Now, we must admit the idea of having to raise the funds ourselves from friends, family, church members, and even strangers was completely foreign to us and quite scary (& still is)!  Being brought up in the Lutheran church, this was certainly not the norm or something we were exposed to.  However, our experiences now working with other missionaries has helped us to realize this is how the majority of missionaries around the world are funded.  Whether a missionary is part of a larger sending organization or not, each individual is predominantly responsible for seeking funding from their own church, circle of friends, family or acquaintances.  Fortunately, there are many individuals & churches wanting to support mission work and missionaries are able to continue serving in a variety of areas, including education, medicine, environment, social work, agriculture, ministry, & evangelism.

We have found this to be a completely humbling process.  It’s not easy asking others for money!  But we have come to understand and appreciate that God has called us to be here and through the generosity of others He is allowing us to serve in this way.  We know the work we are doing here will continue to benefit others for years to come!  Likewise the funds we are requesting will be gifts that will continue to grow, even after our work here is complete.  It takes a great deal of trust to say “God, you brought us here, Please help us to find the support we need to keep us here.”  But we work on that trust every day.  It helps that we are so passionate about what we are doing here & we are seeing great results.  We know that we are not asking for money for ourselves but rather for doing God’s work.  We are so grateful for those that understand our mission and want to be a part of it in any way; whether it is through supporting us in prayer, offering emotional encouragement, offering logistical help, or offering financial contributions. 

If you would like to pledge your support to us in anyone of those areas for the 2015 year please send an email to annette.muellers@gmail.com, or click above to donate through the non-profit organization Resourcing Christian Education.  We’d love to hear from you and we’d love to know you are part of our Missions Team.  May God’s Peace & Grace Be With You.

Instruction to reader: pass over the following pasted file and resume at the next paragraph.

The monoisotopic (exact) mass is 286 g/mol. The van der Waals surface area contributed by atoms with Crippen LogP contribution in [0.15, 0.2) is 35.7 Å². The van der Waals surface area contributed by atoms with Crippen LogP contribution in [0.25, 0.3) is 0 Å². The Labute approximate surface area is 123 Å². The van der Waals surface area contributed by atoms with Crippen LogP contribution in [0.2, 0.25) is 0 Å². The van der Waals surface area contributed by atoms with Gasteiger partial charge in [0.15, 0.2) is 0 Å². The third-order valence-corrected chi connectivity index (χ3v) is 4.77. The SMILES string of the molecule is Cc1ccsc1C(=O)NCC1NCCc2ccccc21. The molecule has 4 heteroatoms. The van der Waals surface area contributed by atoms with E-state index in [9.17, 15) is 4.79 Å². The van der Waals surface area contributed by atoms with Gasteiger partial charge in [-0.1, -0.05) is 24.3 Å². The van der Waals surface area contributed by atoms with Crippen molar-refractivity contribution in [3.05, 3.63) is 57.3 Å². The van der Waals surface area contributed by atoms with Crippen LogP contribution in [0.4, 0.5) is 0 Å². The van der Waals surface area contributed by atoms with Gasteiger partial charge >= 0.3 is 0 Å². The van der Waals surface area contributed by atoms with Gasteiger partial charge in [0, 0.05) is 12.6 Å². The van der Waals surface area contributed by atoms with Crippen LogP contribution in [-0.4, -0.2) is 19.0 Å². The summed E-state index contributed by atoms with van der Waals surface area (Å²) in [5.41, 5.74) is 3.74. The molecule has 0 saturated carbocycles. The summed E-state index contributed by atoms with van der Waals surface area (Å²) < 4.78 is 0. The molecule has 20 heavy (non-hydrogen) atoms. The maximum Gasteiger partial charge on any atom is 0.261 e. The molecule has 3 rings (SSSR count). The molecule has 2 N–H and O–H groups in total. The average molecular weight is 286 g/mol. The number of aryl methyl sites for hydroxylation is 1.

Annette & Mike Mueller

Psalm 143: 8-10 “Let the morning bring me word of your unfailing love, for I have put my trust in you.  Show me the way I should go, for to you I lift up my soul.  Teach me to do your will, for you are my God; may your good Spirit lead me on level ground.”

Tuesday, October 14, 2014

Kinders Reading! Hurray!


I am SO PROUD of my Kinders!  They are beginning readers & writers, despite being much younger than kindergartners in the states, and most having had no preschool!  It is hard to explain how dramatically different my teaching strategies are from the standard Nicaraguan education system.  A kindergarten student in a typical Nicaraguan classroom, would just now be learning a few consonants and starting to memorize syllables.  Rather, the students in my classroom know & understand all letters & sounds, they understand concepts of print, they enjoy reading, writing & creating meaning out of text, they understand basic foundational math concepts, and so much more!  It is exciting to see their growth.  It is equally exciting to see how my aid Karla is learning how to teach this way, & to see her understanding of how relevant, individualized, teaching is so much better for meaningful student learning.

Would you like to help be a part of this mission?  Below is a list of teaching materials I could use for next year, I'd be glad to pick them up from you when we're home over Christmas Break.  If you would like to help in our mission to mentor more teachers next year, please consider making a donation using the link above.  Here are a few videos of a recent small reading group, and some pictures from a recent patriotic assembly. 


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                                      Dia de Patria Parade!  The Kinder class started the show, Israel (my student with Spina Bifeda)     was so proud to be our leader!

Francisco, Jemima, & Naomy leading the way

This is Jorge my exceptionally bright student with autism.
Kai with his 1st grade teacher Suyapa, who I will be mentoring next year.


Jemima, Naomy, Daniela, & Nicole The girls were thrilled to get to wear their patriotic clothing!


Getting ready to dance & sing "Soy Puro Pinolero!"




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    Classroom Materials Wish List
* letter magnets (capital & lower case)
* magnetic cookie sheets (with edges)
* miniature muffin pans
* small to medium rubber made containers
* duplo blocks
* foam blocks
* teddy bear counters
* unifix cubes
* skinny white board markers
* 25 metal fastener rings (˜2 inches)
* Pocket Charts (& metal/pvc holder) (individual & large sizes)
 small objects for alphabet containers (ie P: plane, pumpkin, pie, pom pom, etc.) multiple items that     would fit in a medium sour cream container
* 25 white children's athletic socks (to use for erasers)
* Thermal Laminator Pouches-Letter Size 8.9 X 11.4  Multiple boxes
* small letter tiles
* scrabble letter tiles
* plastic storage containers with small compartments (to hold letter tiles) Like a craft/beading   container
* ABC puzzles (in Spanish), number puzzles
* Discovery Toys educational games (lacing activities, geo boards, geometric shapes, bug pattern matching, etc.)
* USED I-pods (for listening centers)
* USED I-Pads (for learning centers)
* USED projector/document camera or device for turning I-phone/I-pad into projector or document  camera
* Used speaker for computer
* Picture books English or Spanish
* Early reader books: Spanish